Miners’ body FIMI today flayed industry chamber Assocham for its contention that higher export duty on iron ore has helped conservation of the raw material for steel industry, claiming the levy has actually caused huge loss to the economy.

“In fact, the export is antithesis to conservation and encourages to intense exploration and more resources,” Federation of Indian Mineral Industries (FIMI) said cautioning that this would result in imports and India may have to shell out $15 billion.

It said “the growth of mining sector of 5% in 2010-11 which contributed to 8.4% growth of GDP in 2010-11 has witnessed a negative growth of 0.9% in 2011-12 resulting in GDP growth of 5.3% in 2011-12.

Assocham last week had cautioned the government against renewed demand of mining industry for reviewing export duty structure on iron ore, saying it would have adverse impact on the steel sector.

It had said the “government must stay vigilant and not repeat the saga of illegal mining caused by unrestrained iron ore exports and interests of the steel industry should receive government’s attention.”

It said ore production may come down to less than 100 million tonnes in the current fiscal from 218.55 MT in 2009-10.

Quoting an international expert FIMI said: “The roughly 100 million tonnes of lost exports at the current average price of around $100 per tonne and another potential 30 MT of imports of higher quality of ore at around $140 per tonne will cost India $15 billion, money that goes straight in the pocket of foreign miners.”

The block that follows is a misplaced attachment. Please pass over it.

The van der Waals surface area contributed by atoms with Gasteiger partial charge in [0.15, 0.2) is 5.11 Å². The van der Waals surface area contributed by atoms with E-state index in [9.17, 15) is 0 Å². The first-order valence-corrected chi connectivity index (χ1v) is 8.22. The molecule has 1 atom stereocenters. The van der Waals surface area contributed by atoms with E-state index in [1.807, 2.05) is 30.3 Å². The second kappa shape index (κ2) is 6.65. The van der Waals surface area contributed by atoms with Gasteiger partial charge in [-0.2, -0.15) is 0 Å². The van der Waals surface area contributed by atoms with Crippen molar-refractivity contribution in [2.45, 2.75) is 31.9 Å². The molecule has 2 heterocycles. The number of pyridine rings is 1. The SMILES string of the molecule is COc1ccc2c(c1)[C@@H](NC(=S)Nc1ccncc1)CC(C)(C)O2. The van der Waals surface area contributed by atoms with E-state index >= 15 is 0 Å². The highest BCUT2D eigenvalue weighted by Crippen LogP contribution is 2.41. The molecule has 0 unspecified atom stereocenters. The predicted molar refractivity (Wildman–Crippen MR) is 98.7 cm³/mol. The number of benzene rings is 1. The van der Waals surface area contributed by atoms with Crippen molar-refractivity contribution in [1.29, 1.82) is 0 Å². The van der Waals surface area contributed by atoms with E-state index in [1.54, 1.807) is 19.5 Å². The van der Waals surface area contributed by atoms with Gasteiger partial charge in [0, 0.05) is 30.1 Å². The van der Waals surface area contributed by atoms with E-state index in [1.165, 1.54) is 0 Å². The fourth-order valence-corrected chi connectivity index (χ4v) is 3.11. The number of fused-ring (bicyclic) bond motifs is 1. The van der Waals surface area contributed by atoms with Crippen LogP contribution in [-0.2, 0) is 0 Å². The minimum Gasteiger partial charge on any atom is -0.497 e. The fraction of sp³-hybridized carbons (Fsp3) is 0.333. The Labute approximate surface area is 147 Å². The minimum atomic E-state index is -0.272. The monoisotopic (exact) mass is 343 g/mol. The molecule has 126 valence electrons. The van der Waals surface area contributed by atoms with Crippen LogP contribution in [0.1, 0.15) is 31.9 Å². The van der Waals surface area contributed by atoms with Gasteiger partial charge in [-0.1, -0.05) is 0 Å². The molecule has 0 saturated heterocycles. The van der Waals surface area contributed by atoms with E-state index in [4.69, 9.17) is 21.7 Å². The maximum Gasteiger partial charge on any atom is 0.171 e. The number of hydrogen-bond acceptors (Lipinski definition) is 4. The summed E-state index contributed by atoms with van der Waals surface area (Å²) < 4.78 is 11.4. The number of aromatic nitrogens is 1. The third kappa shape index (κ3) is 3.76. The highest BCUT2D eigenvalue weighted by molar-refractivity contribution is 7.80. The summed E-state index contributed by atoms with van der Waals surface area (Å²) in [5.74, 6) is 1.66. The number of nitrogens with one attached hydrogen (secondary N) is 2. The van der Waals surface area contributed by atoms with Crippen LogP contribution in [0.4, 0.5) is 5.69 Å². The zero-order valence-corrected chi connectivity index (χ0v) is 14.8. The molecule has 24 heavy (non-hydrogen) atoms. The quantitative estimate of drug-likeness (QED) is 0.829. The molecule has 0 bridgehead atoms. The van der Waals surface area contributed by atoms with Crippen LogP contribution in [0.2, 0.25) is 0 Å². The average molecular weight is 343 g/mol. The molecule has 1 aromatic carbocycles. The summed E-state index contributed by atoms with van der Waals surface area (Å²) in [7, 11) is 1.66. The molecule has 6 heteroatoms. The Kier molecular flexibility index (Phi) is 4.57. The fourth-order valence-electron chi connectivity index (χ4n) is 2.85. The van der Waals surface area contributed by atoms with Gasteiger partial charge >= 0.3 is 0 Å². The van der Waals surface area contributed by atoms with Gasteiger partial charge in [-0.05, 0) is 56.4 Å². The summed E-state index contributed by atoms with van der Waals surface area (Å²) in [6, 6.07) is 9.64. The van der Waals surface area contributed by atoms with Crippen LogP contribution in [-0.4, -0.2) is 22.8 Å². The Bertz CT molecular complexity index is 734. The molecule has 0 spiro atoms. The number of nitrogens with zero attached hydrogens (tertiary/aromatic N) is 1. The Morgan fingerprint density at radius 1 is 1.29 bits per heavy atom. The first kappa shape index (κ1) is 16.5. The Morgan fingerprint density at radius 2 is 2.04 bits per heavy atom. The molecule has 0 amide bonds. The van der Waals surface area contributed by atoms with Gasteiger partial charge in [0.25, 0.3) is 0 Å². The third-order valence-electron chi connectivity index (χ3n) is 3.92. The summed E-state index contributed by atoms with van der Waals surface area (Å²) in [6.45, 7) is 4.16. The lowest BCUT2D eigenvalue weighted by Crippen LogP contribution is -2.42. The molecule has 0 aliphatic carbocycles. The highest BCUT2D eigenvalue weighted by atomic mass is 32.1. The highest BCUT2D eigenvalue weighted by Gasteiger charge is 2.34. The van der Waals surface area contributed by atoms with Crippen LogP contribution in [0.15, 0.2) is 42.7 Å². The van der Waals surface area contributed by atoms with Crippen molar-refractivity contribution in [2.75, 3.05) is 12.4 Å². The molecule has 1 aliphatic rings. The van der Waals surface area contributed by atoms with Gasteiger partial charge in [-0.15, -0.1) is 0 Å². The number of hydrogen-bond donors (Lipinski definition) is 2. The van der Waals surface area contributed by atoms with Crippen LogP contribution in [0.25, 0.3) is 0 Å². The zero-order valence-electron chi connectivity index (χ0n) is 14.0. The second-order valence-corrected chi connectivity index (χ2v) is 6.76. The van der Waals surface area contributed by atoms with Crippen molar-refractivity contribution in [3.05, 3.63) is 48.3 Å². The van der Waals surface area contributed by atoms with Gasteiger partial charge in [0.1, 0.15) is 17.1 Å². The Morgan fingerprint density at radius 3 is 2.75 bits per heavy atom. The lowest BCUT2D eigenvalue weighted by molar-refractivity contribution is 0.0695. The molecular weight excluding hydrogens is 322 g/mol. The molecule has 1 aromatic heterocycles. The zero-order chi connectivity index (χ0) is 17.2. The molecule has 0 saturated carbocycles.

FIMI alleged that the government bowed down under pressure from the Steel Ministry and had raised the export duty to 30%.

India’s iron ore exports more than halved to 15 million tonnes (MT) in April-November 2012 as against 40 MT in the corresponding period previous fiscal due to mining ban in some key producing states, curbs on shipments and higher duty and freight charges.

India is the third largest global exporter of the ore. The government had hiked the duty on exports to 30% in December 2011 after raising it to 20% in March.

Apart from the duty hike, the decline in exports of iron ore was due to a number of reasons, including the imposition of a ban on exports from Karnataka since July, 2010, following allegations of widespread illegal mining.

Production of iron ore in around 45 mines in Goa has also been shutdown due to environmental reasons. An informal export ban is also in place in Odisha.

Courtesy: Business Standard